'Sport-Obsessed' Wales Compares Badly with Other Countries When It Comes to Taking Part; NATION HAS ONE OF LOWEST LEVELS OF PHYSICAL ACTIVITY IN EUROPE

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Byline: DAVID WILLIAMSON

THE reputation of Wales as a nation of sport lovers has been challenged by international figures which show far fewer people are willing to take part than in similar countries.

In a survey of European countries, only Latvia had lower levels of regular participation in sport.

The research found only around one in three adults played sport at least once a week. This was behind Scotland and England and stood in stark contrast with other European countries.

More than 50% of people in Slovenia and Ireland enjoyed weekly sport. The sportiest country was Finland, where more than seven out of 10 adults took part.

The figures, released as part of World Statistics Day, demonstrate that there is no automatic link between national pride at staging landmark events such as the Ryder Cup and major rugby, cricket and football events and direct involvement in sport.

A Sport Wales spokesman acknowledged the scale of the challenge which lay ahead. The Assembly Government agency, which is responsible for promoting participation in exercise, has responded by targeting young people in the hope that they will develop lifelong sporting activity.

He said: "We recognise that adult participation rates in Wales have remained static over the last decade. In order to address this trend, Sport Wales has focused on developing positive sporting experiences among our young people to encourage lifelong participation in sport.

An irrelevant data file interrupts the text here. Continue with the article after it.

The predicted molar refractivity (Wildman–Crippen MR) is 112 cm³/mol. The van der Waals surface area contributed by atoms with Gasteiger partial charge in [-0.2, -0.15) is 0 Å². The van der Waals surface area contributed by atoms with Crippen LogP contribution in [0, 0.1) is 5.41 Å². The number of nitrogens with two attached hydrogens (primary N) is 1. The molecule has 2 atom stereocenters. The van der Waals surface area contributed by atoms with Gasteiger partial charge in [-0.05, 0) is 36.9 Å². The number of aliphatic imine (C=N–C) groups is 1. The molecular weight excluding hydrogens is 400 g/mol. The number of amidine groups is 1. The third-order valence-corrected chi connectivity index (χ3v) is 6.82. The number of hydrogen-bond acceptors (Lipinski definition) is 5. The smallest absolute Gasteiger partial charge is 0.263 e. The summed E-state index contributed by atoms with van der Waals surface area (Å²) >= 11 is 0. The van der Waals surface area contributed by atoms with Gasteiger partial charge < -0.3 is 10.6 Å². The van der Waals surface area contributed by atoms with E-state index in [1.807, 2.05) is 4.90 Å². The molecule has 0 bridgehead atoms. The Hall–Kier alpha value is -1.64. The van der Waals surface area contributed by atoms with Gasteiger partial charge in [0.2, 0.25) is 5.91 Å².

"We believe that addressing lifestyle choices earlier in life can build habits that last a lifetime."

Concerned... leader Nick He added: "There has also been investment in adult schemes, such as free swimming for people aged 60 and over, and over time these should also have a positive impact on adult participation levels. We want to see a healthy, sporting Wales where children, young people and adults are all participating in local community sport." The unimpressive levels of physical activity may be linked to why Wales does not excel in overall life expectancy.

Women in Wales live for an average of 81.4 years, - more than four years longer than men.

Wales ranks in the bottom third of the rankings for female life expectancy, behind Japan (86.1 years) but ahead of Turkey (75.8 years).

Political leaders reacted with alarm to the findings.

Conservative Assembly leader Nick Bourne said: "It is concerning that Wales has one of the lowest rates of physical activity. This poses considerable challenges for tackling public health problems such as obesity, diabetes, heart disease and other long-term chronic health conditions."

Eleanor Burnham, the Welsh Liberal Democrat spokeswoman for sport, said: "Despite the Ryder Cup, the success of Team Wales in the Commonwealth games and the evidence that Wales is as sport-obsessed as ever, sadly this is not feeding through to increased participation levels in sport. In the league table of sport participation we are languishing behind Ireland, England and Scotland...

"Regular exercise is so important for physical and mental well-being and for reducing obesity levels. It is clear that the Welsh Assembly Government needs to keep working harder with councils and other bodies to encourage the Welsh to translate a love of sport into a love of exercise."

A spokesman for the Assembly Government laid out how it aimed to change lifestyles across Wales through initiatives such as free swimming. He said: "We also fund Sport Wales to deliver the 5x60 programme to increase the number of secondary school age pupils taking part in sport or physical activity for 60 minutes, at least five times a week.

"Our Creating an Active Wales five-year action plan, launched in January this year, aims to increase participation in sport and make physical activity a natural part of everyone's life. …